AIC launches consultation on its deforestation and land conversion standard

By Jane Byrne

- Last updated on GMT

© GettyImages/ipopba
© GettyImages/ipopba

Related tags Soy deforestation- and conversion-free Amazon Soy Moratorium Sustainability

The AIC has launched a consultation on its draft sustainability standard, pillar 1– deforestation and land conversion –with members of the trade group and industry stakeholders encouraged to respond by the October 4 deadline.

The Agricultural Industries Confederation (AIC) is the representative body for the UK agri-supply industry. It aims to promote the benefits of agriculture in the UK and support collaboration throughout the food chain. AIC members represent 90% of the UK animal feed sector and grain and oilseed sectors.

The industry body said the standard​ has been developed to offer certification demonstrating that commodities, such as soy, have been produced without degradation of natural ecosystems.

Pillar 1– deforestation and land conversion– is based on the general principles that raw materials and products are supplied with the assurance that no legal or illegal deforestation has taken place since December 31, 2020, and that no land that is part of a natural ecosystem has been legally or illegally converted from its natural state since December 31, 2020.

To achieve certification against this pillar, audits will include verification at all levels of the supply chain necessary to confirm the effectiveness of a producer or processor's controls. This may include visits to the producer or processor's own operations, the regions from which any raw materials or products are being sourced and the supply chains along which they travel.

The draft standard forms a key part of the UK-verified deforestation and conversion-free (vDCF) soy transition​ plan, said the AIC.

That vDCF soy plan consists of several elements including a quarterly soy deforestation risk register for UK soy imports, tracking the UK’s progress in the importation of such soy, with the AIC collecting import volumes from the individual shipper and importer members and collating and anonymising the data. The delivery of the plan is coordinated by a high-level cross-supply chain governance group, with the support of expert stakeholders to monitor and review the transition, ensuring the risk and responsibilities are shared. 

UK soy import data 

Most of the soy imported into the UK comes from Argentina, Brazil, US, Canada and Paraguay.

The AIC maintains that its soy supply data shows that 70% of soy imported into the UK comes from sources carrying no deforestation risk, meaning it is covered by zero-deforestation standards set by soy scheme owners or covered by Amazon Soy Moratorium (ASM) contracts or grown in territories with no deforestation risk, such as the US and Canada.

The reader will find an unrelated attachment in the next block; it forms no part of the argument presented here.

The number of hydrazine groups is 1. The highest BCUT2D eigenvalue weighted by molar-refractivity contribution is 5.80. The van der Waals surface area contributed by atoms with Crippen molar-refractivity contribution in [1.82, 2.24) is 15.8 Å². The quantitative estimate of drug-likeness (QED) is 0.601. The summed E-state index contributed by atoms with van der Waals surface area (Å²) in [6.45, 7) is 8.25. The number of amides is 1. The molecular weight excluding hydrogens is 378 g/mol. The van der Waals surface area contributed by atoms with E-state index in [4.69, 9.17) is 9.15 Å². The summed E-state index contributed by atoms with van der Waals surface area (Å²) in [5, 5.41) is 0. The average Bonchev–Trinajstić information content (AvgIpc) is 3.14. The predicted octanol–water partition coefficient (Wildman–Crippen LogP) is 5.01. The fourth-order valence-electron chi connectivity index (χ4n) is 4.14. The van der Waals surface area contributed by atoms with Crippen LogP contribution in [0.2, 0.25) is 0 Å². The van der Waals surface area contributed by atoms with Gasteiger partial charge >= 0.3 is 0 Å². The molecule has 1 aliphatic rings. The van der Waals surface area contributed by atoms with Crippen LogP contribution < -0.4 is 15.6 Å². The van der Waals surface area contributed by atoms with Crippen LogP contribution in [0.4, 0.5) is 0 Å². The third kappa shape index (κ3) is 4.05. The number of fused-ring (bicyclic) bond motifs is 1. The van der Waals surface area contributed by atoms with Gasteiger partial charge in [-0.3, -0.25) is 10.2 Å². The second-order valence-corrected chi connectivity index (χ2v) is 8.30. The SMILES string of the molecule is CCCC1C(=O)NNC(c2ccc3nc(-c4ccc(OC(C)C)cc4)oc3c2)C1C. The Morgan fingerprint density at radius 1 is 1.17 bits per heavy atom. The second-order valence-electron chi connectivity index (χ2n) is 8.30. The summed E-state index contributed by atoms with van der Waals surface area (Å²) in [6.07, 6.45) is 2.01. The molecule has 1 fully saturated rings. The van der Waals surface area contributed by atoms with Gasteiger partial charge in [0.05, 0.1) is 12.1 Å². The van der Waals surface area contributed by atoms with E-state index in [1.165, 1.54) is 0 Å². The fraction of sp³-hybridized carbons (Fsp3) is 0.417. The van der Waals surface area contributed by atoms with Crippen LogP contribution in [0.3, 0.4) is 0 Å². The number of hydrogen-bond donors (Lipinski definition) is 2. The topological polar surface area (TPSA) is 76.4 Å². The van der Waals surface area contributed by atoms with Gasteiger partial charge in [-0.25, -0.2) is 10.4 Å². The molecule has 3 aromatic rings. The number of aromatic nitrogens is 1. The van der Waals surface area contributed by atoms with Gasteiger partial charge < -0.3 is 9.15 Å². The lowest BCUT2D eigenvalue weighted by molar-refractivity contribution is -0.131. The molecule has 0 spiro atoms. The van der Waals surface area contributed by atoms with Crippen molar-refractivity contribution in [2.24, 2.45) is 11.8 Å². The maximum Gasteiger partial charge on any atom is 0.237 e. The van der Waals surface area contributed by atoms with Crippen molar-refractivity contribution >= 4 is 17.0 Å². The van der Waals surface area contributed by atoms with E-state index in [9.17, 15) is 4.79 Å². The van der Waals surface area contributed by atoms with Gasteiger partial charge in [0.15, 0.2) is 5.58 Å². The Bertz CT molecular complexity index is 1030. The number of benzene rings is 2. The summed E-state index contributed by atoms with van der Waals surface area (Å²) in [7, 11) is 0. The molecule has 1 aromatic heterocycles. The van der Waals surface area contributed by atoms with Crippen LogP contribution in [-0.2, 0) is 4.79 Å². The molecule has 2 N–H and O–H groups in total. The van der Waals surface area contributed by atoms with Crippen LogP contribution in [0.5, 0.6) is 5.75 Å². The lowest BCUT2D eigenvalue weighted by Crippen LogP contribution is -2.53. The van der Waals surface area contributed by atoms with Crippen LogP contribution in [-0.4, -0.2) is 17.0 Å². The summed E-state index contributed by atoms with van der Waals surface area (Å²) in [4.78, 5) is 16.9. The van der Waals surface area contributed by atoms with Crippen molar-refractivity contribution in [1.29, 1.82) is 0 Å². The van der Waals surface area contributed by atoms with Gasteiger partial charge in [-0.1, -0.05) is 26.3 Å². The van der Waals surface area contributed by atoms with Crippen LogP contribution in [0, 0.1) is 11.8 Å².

Of the remaining 30% of imports, research shows that the majority (27%) of this figure is considered low risk of any deforestation using the European Feed Manufacturers' Federation (FEFAC) methodology, said the trade group.

This leaves 3% of UK imported soy that carries a risk of deforestation.

In the UK, the Roundtable on Sustainable Soy was established in 2018 to provide the UK industry with an open forum to work together towards a secure, resilient, supply of deforestation free sustainable soy to the UK.

That roundtable now comprises over 30 members, including major supermarkets, processors, farming organisations, feed businesses, foodservice businesses, and soy traders.  

More recently, UK retailers and food processors have committed to vDCF soy through the UK Soy Manifesto. All stakeholders, including the soy importers and the feed industry are working to deliver a viable national transition plan towards vDCF soy.

Reduction in soy use 

The AIC outlined how the animal feed and UK livestock sectors have taken great strides to reduce their reliance on imported soy. “For example, in the past 10 years the British pig sector has halved its soy use.”

“Livestock feed is made up of cereals, pulses, oilseeds, and their co-products which are non-edible for humans, products from the food industry (bread, pasta etc), grass and silage feed additives such as minerals, trace elements and vitamins. None of these alone however provide the same amino acid profile, nutrient density, or digestibility to animals as soy, which is why they are used in combination in rations.

“There is considerable research taking place into novel proteins, such as insects, algae, and single cell proteins. These sectors are in their infancy and significant investment is required to scale up and develop a catalyst to these technologies.”

Retained EU legislation in the UK, however, does not allow insect protein to be fed to pigs and poultry, it added.

Due diligence 

The UK government has accelerated its own commitments on illegal deforestation with support for the UK Roundtable on Sustainable Soy and a plan to introduce a requirement for due diligence for large companies handling ‘forest commodities’ within the Environment Act.

The challenge now is to ensure that the legislation is well targeted, and can work with supply chains, farming businesses and retailers, said the AIC.

The legislation must take account of imported products carrying ‘embedded’ soy (such as processed foods or imported meat) and ensure they are clearly under scope, said the UK feed sector representatives. “Failure to consider this at all could lead UK farming businesses placed at a competitive disadvantage on food standards.”

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